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Conferment of the Council of Europe Cultural Route label on the Cistercian sites route across Greater Europe

Motion for a resolution | Doc. 11900 | 05 May 2009

Signatories:
Ms Josette DURRIEU, France, SOC ; Ms Fátima ABURTO BASELGA, Spain, SOC ; Mr Pedro AGRAMUNT, Spain, EPP/CD ; Mr Denis BADRÉ, France, ALDE ; Ms Deborah BERGAMINI, Italy, EPP/CD ; Mr Roland BLUM, France, EPP/CD ; Ms Anne BRASSEUR, Luxembourg ; Mr Georges COLOMBIER, France, EPP/CD ; Ms Elvira CORTAJARENA ITURRIOZ, Spain ; Mr Alain COUSIN, France, EPP/CD ; Mr Gianpaolo DOZZO, Italy, EDG ; Mr Renato FARINA, Italy, EPP/CD ; Mr Giuseppe GALATI, Italy, EPP/CD ; Mr Jean-Charles GARDETTO, Monaco, EPP/CD ; Ms Gisèle GAUTIER, France, EPP/CD ; Mr Marcel GLESENER, Luxembourg ; Ms Claude GREFF, France, EPP/CD ; Ms Arlette GROSSKOST, France, EPP/CD ; Mr Michel HUNAULT, France ; Mr Mogens JENSEN, Denmark, SOC ; Ms Marietta KARAMANLI, France, SOC ; Mr Jean-Paul LECOQ, France, UEL ; Mr Gennaro MALGIERI, Italy, EPP/CD ; Ms Muriel MARLAND-MILITELLO, France, EPP/CD ; Mr Bernard MARQUET, Monaco, ALDE ; Mr Jean-Claude MIGNON, France, EPP/CD ; Mr Philippe NACHBAR, France, EPP/CD ; Mr René ROUQUET, France ; Mr Giacomo SANTINI, Italy, EPP/CD ; Mr Luigi VITALI, Italy, EPP/CD

In 1991 the Council of Europe certified the “Monastic Influence Route”.

Since then, several cultural routes such as the “Baroque Routes”, or just lately in 2006 the “Cluniac Sites” route, have been certified in this framework.

Accordingly, the signatories to this motion ask that their request be examined by the Institute of Cultural Routes in Luxembourg, with a view to certifying a “Cistercian Sites Route”. For the purposes of this examination, the Institute will have regard to the structured networks already in existence, first of all the European Charter of Cistercian Abbeys and Sites, as well as to the consent of the owners and managers of the sites concerned and the opinions of the responsible local elected representatives.

This approach is altogether in keeping with the goals and principles that determine the recognition of the Council of Europe cultural routes:

  • the movement must have a significance of European breadth, which is obviously true of the Cistercian establishments (founded in 1098, the first Cistercian monastery was very quickly followed by many foundations from Italy to Norway, from Spain to Denmark, from Portugal to Poland and Slovakia, the Czech Republic, Switzerland, Germany and even as far away as Russia; links have already been cemented between some of these sites, for example the abbey of Escaladieu en Bigorre, south-western France);
  • the material expressions of the movement must display not only affinities, of an architectural nature for example, but also cultural links between the different areas of the Council of Europe: Cistercian monuments bear clear witness to this common aspiration to learning which was to triumph during the Renaissance;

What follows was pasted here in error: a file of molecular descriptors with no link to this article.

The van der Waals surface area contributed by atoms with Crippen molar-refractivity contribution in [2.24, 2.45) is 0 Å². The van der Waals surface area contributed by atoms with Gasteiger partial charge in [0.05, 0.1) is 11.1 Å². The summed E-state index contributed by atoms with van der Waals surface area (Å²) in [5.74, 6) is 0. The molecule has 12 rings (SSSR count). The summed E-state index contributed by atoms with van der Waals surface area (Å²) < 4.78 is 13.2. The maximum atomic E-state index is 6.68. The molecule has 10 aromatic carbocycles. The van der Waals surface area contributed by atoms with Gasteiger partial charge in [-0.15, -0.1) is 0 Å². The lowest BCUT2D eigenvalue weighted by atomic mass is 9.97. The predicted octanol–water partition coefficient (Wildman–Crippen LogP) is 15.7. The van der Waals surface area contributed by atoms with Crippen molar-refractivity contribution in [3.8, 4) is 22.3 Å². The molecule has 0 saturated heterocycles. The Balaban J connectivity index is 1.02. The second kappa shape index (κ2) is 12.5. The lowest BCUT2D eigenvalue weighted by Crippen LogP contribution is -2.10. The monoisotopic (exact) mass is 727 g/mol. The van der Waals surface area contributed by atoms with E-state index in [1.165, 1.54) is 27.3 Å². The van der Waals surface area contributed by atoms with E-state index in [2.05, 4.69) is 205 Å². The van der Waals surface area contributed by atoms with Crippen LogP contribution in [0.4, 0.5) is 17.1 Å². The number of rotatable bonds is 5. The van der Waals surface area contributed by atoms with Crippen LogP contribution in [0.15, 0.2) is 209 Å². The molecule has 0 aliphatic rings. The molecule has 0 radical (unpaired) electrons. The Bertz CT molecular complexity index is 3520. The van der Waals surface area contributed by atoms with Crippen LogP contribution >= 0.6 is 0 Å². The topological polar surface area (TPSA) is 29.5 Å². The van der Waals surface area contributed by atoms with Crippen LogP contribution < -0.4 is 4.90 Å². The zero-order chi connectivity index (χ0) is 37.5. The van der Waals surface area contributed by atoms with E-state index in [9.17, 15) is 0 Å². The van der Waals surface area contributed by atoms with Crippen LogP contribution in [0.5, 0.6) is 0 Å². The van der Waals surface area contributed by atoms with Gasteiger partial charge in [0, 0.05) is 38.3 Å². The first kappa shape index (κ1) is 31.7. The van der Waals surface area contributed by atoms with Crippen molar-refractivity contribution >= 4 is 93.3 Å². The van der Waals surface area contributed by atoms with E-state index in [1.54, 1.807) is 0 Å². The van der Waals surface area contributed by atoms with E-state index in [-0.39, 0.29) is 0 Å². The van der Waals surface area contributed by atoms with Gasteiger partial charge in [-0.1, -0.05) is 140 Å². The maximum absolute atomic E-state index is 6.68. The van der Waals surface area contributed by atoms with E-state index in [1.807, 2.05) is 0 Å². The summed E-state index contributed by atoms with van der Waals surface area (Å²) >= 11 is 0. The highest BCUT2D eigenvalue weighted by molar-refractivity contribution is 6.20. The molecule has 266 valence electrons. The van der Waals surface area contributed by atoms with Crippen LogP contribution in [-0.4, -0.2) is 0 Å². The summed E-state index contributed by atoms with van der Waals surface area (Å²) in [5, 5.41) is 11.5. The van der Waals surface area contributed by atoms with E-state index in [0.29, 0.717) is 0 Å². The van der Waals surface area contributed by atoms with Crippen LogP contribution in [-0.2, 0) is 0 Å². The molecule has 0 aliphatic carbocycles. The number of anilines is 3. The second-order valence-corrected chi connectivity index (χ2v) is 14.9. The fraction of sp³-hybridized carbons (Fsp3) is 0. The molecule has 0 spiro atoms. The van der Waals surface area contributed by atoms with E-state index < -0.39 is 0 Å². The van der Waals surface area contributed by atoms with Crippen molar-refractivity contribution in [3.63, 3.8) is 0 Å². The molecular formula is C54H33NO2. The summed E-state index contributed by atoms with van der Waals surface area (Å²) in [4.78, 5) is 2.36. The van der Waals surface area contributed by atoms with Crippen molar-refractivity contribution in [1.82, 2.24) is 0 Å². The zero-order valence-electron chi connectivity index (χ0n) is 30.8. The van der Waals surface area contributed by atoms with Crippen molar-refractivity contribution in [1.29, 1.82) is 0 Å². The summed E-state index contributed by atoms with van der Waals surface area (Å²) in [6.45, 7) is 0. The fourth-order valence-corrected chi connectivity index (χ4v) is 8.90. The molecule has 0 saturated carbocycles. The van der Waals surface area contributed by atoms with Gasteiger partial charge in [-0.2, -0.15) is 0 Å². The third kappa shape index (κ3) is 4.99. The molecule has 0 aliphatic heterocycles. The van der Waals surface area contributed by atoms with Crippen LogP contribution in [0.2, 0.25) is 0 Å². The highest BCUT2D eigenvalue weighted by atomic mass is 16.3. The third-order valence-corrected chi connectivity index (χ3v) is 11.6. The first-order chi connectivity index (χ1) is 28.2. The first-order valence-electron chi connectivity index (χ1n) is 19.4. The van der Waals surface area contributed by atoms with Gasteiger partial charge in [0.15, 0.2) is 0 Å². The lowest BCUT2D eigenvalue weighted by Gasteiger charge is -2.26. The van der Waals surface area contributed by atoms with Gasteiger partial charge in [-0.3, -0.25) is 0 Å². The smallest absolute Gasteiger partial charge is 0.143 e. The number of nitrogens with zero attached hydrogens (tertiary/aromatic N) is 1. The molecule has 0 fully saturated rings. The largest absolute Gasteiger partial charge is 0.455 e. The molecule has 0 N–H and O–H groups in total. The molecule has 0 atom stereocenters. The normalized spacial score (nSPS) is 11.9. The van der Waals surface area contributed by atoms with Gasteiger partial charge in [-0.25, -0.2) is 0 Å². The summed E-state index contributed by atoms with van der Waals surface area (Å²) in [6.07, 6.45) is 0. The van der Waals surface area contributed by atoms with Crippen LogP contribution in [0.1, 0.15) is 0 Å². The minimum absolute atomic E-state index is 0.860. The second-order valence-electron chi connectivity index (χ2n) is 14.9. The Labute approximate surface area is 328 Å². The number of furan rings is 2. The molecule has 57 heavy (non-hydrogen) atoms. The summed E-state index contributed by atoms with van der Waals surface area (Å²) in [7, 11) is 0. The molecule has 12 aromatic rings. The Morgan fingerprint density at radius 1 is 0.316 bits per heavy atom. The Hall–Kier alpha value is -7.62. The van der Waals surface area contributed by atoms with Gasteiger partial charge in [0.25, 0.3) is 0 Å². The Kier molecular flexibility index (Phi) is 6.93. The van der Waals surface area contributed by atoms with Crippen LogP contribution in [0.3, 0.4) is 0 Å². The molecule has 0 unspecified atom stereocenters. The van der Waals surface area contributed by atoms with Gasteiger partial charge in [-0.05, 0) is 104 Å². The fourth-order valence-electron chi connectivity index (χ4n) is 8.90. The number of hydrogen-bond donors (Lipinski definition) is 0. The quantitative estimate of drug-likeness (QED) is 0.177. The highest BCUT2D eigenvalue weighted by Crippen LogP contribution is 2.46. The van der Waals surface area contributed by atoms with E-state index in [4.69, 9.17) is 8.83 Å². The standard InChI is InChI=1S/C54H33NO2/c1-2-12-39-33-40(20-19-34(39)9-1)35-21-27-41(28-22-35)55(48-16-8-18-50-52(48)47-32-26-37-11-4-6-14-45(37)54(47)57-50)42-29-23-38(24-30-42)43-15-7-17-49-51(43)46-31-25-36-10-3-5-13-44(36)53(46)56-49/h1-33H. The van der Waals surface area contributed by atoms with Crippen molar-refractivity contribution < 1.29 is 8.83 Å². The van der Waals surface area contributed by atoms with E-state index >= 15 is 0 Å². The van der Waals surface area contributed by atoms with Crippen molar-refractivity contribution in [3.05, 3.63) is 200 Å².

• the Council of Europe is attentive to “sustainable” heritage management. The Cistercians sites embody to the utmost this quality of sustainable area development. Usually being sited in remote places, out in the countryside, near streams, monasteries comprised in addition to the religious edifices farm buildings, barns, fish ponds – a whole built complex designed to ensure the community’s self-sufficiency;
  • finally, the Cistercian order was responsible for a renewal of study of biblical texts, then, more generally, for promoting education and learning: many of the extant sites confirm their commitment in this direction, take in young people, and make it their business to further the progress of learning and dialogue – suffice it to recall the transformation of the Collège des Bernardins, Paris, or that many buildings housing training institutes.

The new route should encourage the use of computer technology, firstly for visiting the sites (“virtual tours”) but also for optimum dissemination of information on the route, the location of the sites, the surrounding area and the programme of activities. The route should seek to create a “digital pathway” conducive not only to the enhancement of the sites through imaging and electronic communication technologies but also to proficiency in the use of these techniques for managing the sites and the training offer to the advantage of the populations dwelling nearby, that is often in rural areas (on the model of what is offered by the “Centre européen des technologies de l’information en milieu rural”, sited in the small municipality of Saint-Laurent de Neste).

Promotion of the Cistercian sites route as a Council of Europe Cultural Route is expected to foster not only a type of tourism harmoniously spread over the broadest area of Europe, illustrating the existence of material evidence of a common heritage, but above all the urgent need to promote East-West as well as North-South links in a resolutely future-oriented spirit.

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